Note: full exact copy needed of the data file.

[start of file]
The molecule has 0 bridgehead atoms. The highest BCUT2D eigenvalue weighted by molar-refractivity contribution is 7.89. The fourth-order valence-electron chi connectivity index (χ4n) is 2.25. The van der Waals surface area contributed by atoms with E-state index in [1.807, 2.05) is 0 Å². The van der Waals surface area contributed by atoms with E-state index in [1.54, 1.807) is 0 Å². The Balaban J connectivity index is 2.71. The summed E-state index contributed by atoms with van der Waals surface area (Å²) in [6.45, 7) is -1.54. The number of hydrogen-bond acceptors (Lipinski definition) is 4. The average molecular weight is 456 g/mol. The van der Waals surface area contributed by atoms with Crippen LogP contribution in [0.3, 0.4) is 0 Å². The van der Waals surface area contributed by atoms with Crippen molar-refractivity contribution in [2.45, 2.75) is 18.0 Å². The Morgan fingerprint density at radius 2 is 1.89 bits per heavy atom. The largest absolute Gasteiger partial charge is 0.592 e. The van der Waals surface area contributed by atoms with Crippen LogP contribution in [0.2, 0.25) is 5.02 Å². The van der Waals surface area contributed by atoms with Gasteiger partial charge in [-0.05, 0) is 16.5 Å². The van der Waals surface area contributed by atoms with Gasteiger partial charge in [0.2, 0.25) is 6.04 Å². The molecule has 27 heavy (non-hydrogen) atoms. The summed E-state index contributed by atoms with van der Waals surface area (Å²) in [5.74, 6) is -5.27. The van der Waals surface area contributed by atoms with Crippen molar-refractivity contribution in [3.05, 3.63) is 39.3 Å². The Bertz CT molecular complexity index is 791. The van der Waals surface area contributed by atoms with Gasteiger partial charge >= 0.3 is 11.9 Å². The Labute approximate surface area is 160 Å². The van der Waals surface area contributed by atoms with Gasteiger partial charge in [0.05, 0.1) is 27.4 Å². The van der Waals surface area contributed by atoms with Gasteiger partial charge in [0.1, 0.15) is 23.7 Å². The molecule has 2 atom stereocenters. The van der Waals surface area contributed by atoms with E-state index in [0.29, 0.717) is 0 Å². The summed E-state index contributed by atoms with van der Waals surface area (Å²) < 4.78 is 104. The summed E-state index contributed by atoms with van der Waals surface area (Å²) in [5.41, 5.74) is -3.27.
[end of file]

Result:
The molecule has 0 bridgehead atoms. The highest BCUT2D eigenvalue weighted by molar-refractivity contribution is 7.89. The fourth-order valence-electron chi connectivity index (χ4n) is 2.25. The van der Waals surface area contributed by atoms with E-state index in [1.807, 2.05) is 0 Å². The van der Waals surface area contributed by atoms with E-state index in [1.54, 1.807) is 0 Å². The Balaban J connectivity index is 2.71. The summed E-state index contributed by atoms with van der Waals surface area (Å²) in [6.45, 7) is -1.54. The number of hydrogen-bond acceptors (Lipinski definition) is 4. The average molecular weight is 456 g/mol. The van der Waals surface area contributed by atoms with Crippen LogP contribution in [0.3, 0.4) is 0 Å². The van der Waals surface area contributed by atoms with Crippen molar-refractivity contribution in [2.45, 2.75) is 18.0 Å². The Morgan fingerprint density at radius 2 is 1.89 bits per heavy atom. The largest absolute Gasteiger partial charge is 0.592 e. The van der Waals surface area contributed by atoms with Crippen LogP contribution in [0.2, 0.25) is 5.02 Å². The van der Waals surface area contributed by atoms with Gasteiger partial charge in [-0.05, 0) is 16.5 Å². The van der Waals surface area contributed by atoms with Gasteiger partial charge in [0.2, 0.25) is 6.04 Å². The molecule has 27 heavy (non-hydrogen) atoms. The summed E-state index contributed by atoms with van der Waals surface area (Å²) in [5.74, 6) is -5.27. The van der Waals surface area contributed by atoms with Crippen molar-refractivity contribution in [3.05, 3.63) is 39.3 Å². The Bertz CT molecular complexity index is 791. The van der Waals surface area contributed by atoms with Gasteiger partial charge >= 0.3 is 11.9 Å². The Labute approximate surface area is 160 Å². The van der Waals surface area contributed by atoms with Gasteiger partial charge in [0.05, 0.1) is 27.4 Å². The van der Waals surface area contributed by atoms with Gasteiger partial charge in [0.1, 0.15) is 23.7 Å². The molecule has 2 atom stereocenters. The van der Waals surface area contributed by atoms with E-state index in [0.29, 0.717) is 0 Å². The summed E-state index contributed by atoms with van der Waals surface area (Å²) < 4.78 is 104. The summed E-state index contributed by atoms with van der Waals surface area (Å²) in [5.41, 5.74) is -3.27.